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Jennifer Lee Johnson
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I study fish, people, and ideas about fish and people (primarially in Uganda)
I study fish, people, and ideas about fish and people (primarially in Uganda)

192 followers
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Winter in Michigan.
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Stone Country of Arnhem: Cultural legacies, fire ecology, and biodiversity change (Trauernicht et al., 2013)
The Arnhem Plateau is over a billion years old, yet fire probably became prevalent in the region with the strengthening of the Asian Monsoon c. 20 Ma. Evolutionary fire regimes likely consisted of less frequent, more intense fires than at present with higher forest cover The Bininj-Kunwok clans of the Stone Country maintain one of the world's oldest continuous cultures and few debate that Aboriginal burning is adaptive and ancient. Sadly, the degradation of this tradition defines the region's next major ecological shift. Recently, the contemporary state controlled fire management of the Kakadu National Park Stone Country (UNESCO world heritage for its unique biodiversity and landscapes) has diverged in recent decades from adjacent Arnhem Land, where Aboriginal fire management has persisted and feral water buffalo have been culturally integrated. The Arnhem Land Stone Country vegetation is now more biodiverse and heterogeneous than UNESCO world heritage Kakadu land. Particularly significant decline in gondwanan species manbinnik (Allosyncarpia ternata) and manlarrh (Callitris intratropica) owing to destructive fires has been observed in the past in both Kakadu and Arnhem Lands. But now, the integration of feral water Buffalo grazing in Aboriginal culture, although it may defy conservation norms, is mitigating destructive fires across large areas in Arnhem land, and is now crucial to maintaining both the ecological and cultural integrity of the region. In their study Trauernicht et al., 2013 are reporting this biocultural transformation.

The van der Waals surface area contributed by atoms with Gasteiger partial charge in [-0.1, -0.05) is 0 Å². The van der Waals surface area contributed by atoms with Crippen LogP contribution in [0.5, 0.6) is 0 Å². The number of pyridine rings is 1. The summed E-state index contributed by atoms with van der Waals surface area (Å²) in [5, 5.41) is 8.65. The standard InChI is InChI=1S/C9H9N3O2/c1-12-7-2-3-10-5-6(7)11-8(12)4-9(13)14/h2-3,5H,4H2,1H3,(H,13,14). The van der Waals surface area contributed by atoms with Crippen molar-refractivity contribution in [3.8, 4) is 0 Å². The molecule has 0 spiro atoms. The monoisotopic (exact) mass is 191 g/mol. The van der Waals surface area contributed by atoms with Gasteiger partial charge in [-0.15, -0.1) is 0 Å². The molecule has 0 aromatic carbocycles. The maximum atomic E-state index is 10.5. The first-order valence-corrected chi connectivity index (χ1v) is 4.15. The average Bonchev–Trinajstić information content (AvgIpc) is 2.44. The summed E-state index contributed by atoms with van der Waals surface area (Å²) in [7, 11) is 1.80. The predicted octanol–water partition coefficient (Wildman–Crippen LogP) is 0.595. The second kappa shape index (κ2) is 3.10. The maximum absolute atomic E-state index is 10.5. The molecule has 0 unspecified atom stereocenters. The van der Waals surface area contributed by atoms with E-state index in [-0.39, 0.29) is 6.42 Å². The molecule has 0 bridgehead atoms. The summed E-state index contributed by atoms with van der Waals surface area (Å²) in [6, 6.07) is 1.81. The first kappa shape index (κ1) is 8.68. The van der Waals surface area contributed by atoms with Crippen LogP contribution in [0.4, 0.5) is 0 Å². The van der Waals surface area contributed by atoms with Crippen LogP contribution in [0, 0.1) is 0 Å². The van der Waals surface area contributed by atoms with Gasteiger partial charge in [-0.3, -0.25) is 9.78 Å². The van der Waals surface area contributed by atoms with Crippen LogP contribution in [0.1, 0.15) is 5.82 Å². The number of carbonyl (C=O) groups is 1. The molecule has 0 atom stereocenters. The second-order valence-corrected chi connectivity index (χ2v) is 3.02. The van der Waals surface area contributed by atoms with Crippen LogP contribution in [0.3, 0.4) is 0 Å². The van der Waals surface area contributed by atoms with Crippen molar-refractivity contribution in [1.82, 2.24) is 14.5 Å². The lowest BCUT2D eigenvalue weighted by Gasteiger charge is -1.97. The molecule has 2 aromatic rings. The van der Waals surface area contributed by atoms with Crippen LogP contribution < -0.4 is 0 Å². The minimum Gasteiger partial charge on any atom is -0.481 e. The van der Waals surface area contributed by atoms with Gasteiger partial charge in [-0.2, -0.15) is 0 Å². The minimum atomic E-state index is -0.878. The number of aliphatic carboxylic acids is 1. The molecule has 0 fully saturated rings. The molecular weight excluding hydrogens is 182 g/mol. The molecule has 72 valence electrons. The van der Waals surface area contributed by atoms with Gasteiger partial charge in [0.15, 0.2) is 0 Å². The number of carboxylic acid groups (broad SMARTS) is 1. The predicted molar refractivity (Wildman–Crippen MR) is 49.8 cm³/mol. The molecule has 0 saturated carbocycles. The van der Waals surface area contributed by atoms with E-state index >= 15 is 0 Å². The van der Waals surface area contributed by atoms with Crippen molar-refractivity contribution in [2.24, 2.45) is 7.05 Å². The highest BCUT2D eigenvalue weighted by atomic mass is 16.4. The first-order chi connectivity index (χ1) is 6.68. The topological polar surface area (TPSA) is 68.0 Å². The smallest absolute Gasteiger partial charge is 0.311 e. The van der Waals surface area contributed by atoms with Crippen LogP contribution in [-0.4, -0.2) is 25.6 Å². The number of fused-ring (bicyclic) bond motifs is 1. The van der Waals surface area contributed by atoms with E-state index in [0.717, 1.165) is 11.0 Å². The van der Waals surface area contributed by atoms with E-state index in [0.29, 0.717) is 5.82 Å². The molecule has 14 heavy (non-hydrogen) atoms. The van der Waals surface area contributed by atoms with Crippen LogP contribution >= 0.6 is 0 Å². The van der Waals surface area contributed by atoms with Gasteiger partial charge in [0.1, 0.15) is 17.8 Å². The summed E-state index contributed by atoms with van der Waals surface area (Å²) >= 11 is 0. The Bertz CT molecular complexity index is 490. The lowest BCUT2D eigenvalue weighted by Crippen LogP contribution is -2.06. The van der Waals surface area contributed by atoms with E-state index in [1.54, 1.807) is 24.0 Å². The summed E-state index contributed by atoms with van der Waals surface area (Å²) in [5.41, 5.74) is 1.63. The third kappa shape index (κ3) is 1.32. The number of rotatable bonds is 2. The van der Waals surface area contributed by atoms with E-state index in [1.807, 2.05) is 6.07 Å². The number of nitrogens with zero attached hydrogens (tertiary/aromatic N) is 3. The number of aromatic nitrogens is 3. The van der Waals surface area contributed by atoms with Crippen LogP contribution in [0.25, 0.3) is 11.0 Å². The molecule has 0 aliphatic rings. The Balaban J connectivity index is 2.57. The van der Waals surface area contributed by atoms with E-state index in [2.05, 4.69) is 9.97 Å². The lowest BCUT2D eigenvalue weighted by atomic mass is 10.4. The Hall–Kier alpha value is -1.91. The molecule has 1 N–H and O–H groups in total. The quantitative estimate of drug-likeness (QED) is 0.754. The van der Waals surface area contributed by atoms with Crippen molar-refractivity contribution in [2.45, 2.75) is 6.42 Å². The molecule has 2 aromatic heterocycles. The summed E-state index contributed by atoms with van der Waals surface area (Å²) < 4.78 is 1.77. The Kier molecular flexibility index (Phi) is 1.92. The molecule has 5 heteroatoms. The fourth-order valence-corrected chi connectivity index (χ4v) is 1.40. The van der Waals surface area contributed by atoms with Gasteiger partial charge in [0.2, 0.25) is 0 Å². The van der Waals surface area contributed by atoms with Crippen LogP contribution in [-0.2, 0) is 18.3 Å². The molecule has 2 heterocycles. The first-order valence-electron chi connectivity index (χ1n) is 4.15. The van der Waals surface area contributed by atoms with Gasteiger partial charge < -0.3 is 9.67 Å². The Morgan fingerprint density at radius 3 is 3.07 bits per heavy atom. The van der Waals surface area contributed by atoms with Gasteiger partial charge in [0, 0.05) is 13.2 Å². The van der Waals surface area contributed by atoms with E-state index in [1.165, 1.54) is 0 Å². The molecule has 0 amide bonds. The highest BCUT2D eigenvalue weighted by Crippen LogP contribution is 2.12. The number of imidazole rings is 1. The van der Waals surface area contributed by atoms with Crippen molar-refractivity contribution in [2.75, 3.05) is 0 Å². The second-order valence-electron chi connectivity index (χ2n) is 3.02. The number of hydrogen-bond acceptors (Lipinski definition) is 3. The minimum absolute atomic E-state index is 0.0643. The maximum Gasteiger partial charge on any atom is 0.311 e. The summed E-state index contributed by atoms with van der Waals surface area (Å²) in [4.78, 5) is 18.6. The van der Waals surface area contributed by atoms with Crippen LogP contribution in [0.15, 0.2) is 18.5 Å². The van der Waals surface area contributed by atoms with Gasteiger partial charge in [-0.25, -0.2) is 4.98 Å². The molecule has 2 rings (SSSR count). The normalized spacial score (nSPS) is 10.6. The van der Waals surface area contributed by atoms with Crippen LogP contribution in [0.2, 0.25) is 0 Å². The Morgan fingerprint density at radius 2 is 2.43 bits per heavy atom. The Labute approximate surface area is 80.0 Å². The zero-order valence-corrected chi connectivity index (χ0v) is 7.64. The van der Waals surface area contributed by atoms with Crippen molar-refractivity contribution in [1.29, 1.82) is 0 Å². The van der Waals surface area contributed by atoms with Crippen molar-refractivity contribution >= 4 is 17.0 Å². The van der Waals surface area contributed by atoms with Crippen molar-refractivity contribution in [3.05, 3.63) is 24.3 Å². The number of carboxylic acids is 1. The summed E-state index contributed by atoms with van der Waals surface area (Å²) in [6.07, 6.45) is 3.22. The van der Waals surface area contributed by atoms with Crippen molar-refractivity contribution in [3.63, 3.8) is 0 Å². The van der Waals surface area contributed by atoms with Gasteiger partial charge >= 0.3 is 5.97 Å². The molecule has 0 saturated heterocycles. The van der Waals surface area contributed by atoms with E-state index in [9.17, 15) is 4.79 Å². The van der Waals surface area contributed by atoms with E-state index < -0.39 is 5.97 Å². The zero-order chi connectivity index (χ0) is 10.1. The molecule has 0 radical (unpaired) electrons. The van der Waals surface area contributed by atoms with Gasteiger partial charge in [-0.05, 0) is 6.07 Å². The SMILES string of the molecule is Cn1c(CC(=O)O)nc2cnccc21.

Further information on this BCLS
- REF 1 Trauernicht, C., Murphy, B. P., Tangalin, N., & Bowman, D. M. (2013). Cultural legacies, fire ecology, and environmental change in the Stone Country of Arnhem Land and Kakadu National Park, Australia. Ecology and evolution, 3(2), 286-297._ - REF 2 _Garlngarr, V, Gurwalwal, B, Bentley-Toon, S, Ens, E and Towler, G. 2011, 'Victor Garlngarr and Barbara Gurwalwal: Caring for country in the Warddeken Indigenous Protected Area, Arnhem Land', Australasian Plant Conservation, vol. 19, no. 4, pp. 3-5  http://www.anbg.gov.au/anpc/apc/19-4_garlngarr.html

Further notes
The water buffalo was introduced to Australia in the early 19th Century. As a feral animal in the country and can be found in Arnhem land and the Top End. Living primarily in freshwater billabongs and marshes, the adult water buffalo can range in size from 300-600kg. The water buffalo feeds on grass and herbs as well as aquatic plants in the wetlands. The female water buffalo are able to produce calves every second year. Young bulls travel in herds of approximately 30 buffalo for their first three years.

Location
https://plus.google.com/116953763573916185536/about?hl=enfplm&utm_source=lmnavbr&utm_medium=embd&utm_campaign=lrnmre&rtsl=1

#minchizu  
#Biocultural  
#BCLScountryside  
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A second episode in one week of the Exploring Environmental History Podcast has been released in the wake of the publication of the Intergovernmental Panel on Climate Change's (IPCC) highly anticipated summary for policymakers in advance of its fifth assessment report.